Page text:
Cyber security
Since 2013, over 1 billion consumer records have been stolen by hackers, says Trevor Murphy. This is at an estimated cost of over $5bn. Reuters

Cyber security has recently become a major concern for large companies, governments and individuals in line with the rising number of hacking attacks and the leakage of large amounts of data.

In recent times, US companies including JP Morgan, Fidelity Investments, Sears Holdings, Home Depot, Michaels Stores, Neiman Marcus and Target were hit by cyber attacks. That resulted in the loss of large amounts of vital consumer personal information such as credit card numbers, passwords, home address and social security numbers.

In response to the attacks, companies have increased their spending on online security, as they search sophisticated methods to combat data breach.

However, the current approach to addressing these problems, ring fencing, surveillance, detection and tracking is leading us to an "Orwellian future" in the name of consumer protection, according to Trevor Murphy, chief technology officer at secure Bitcoin storage solution company BitStash.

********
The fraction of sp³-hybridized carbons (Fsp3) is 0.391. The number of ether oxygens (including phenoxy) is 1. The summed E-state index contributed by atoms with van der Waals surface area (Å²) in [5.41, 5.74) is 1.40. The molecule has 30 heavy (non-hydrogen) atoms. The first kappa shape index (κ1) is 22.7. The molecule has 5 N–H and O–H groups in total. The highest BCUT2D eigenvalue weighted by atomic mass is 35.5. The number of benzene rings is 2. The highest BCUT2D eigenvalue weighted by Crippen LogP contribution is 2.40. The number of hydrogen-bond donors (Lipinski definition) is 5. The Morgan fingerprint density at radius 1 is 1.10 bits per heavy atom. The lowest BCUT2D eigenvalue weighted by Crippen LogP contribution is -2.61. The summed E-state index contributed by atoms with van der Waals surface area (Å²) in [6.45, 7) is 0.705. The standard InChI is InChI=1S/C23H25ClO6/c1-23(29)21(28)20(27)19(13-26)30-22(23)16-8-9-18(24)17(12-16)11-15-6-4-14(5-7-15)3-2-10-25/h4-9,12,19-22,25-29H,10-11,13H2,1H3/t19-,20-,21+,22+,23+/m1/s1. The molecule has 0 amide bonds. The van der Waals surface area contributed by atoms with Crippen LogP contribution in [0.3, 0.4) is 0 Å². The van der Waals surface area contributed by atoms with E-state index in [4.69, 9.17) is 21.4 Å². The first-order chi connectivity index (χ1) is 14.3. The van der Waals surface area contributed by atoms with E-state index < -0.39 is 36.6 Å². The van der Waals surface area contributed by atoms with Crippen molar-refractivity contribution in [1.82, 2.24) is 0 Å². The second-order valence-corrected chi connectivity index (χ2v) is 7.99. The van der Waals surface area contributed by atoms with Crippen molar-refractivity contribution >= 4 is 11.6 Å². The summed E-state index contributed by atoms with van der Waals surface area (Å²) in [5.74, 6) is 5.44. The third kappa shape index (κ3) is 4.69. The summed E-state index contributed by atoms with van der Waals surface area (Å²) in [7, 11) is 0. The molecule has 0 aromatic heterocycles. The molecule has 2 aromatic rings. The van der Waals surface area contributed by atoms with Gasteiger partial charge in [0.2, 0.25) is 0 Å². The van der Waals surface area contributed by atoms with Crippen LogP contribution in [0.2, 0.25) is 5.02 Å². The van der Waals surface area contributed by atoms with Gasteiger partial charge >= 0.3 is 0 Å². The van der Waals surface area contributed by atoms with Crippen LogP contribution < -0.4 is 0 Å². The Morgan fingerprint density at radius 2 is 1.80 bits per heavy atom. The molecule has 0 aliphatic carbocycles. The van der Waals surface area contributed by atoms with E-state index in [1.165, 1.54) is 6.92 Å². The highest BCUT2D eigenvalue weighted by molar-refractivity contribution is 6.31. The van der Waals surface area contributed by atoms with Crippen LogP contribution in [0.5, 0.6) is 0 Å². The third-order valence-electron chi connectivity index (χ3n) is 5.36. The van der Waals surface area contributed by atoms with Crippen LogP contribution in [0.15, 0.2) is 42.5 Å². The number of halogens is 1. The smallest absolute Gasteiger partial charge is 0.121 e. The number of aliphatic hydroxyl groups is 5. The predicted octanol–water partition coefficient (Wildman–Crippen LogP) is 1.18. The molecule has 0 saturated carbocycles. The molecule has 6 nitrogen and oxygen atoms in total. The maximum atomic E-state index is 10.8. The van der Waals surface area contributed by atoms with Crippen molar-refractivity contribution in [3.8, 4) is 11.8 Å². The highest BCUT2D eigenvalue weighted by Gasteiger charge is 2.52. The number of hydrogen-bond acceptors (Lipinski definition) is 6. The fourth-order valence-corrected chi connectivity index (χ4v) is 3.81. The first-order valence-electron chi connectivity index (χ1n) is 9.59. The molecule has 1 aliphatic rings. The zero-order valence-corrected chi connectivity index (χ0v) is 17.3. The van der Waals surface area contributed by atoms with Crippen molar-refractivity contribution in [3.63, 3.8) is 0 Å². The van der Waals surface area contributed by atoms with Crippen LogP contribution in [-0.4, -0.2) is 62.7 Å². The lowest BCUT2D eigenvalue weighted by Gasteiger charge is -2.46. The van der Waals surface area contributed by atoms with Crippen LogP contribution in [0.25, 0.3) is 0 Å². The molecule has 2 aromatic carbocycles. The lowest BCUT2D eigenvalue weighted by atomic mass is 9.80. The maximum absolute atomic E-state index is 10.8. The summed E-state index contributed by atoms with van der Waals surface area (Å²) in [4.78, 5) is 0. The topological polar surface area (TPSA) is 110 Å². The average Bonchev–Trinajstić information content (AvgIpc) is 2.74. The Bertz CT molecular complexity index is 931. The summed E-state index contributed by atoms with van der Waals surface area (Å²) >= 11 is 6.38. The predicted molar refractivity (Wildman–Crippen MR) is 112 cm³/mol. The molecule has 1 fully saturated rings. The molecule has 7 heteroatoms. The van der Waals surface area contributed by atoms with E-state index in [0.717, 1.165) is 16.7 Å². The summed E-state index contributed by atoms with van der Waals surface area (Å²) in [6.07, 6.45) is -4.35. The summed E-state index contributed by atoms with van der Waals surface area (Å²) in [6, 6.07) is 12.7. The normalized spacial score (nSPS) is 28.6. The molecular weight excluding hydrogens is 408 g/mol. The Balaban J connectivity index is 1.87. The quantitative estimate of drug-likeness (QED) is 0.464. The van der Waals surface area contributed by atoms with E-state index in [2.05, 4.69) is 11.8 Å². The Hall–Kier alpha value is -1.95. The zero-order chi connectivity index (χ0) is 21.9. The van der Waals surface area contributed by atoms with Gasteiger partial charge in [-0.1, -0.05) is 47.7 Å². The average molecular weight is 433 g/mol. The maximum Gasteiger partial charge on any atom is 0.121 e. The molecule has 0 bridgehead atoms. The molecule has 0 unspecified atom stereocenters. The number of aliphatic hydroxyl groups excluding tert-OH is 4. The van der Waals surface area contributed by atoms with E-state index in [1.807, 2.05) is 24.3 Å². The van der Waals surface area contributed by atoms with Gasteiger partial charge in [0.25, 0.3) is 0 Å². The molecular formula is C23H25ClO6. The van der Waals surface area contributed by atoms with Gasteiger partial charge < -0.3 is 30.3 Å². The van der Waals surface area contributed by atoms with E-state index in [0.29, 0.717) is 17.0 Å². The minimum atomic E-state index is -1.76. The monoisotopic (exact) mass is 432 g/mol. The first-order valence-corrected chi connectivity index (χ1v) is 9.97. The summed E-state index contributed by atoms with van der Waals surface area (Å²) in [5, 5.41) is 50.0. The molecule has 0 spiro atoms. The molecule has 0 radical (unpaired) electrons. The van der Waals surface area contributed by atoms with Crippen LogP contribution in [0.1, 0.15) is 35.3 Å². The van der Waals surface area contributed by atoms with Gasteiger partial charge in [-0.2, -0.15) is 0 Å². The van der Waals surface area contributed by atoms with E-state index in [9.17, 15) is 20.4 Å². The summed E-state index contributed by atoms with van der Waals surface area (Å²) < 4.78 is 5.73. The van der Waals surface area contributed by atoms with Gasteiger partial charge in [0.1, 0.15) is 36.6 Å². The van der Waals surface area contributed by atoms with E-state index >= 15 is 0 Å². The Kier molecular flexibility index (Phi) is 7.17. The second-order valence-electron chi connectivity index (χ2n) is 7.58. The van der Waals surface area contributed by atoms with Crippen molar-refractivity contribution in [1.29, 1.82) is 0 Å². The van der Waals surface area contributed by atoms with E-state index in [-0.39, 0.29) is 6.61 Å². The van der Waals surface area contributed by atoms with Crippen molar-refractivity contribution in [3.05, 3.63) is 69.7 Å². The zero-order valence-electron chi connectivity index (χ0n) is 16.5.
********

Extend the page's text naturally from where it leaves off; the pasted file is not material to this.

Murphy added that the use of bitcoin and solutions like that would be a better approach, and government agencies and consumer watchdog organisations need to start looking at these solutions.

IB Times UK interviewed Murphy on how bitcoin and similar solutions could solve the problems of cyber security breach to a great extent. He discusses below how data theft impacts economies, the problem with the existing approach to protect consumer data and the role of bitcoin in preventing data theft among other things.

Q: How do you assess the severity of recent data breaches?

A: In general, we assess severity based on the type and quantity of data stolen. So, by this measure, even small amounts of data stolen relating to national security would be considered very severe. Likewise, large amounts of consumer personal information stolen, credit card numbers, passwords, home address, social security numbers and so on, is considered very severe.

Since 2013, over one billion consumer records have been stolen by hackers. This is at an estimated cost of over $5bn, which at the end of the day gets passed down to consumers. So, we are in an era where securing personal information requires higher and higher security and surveillance, by merchants, banks and the government agencies.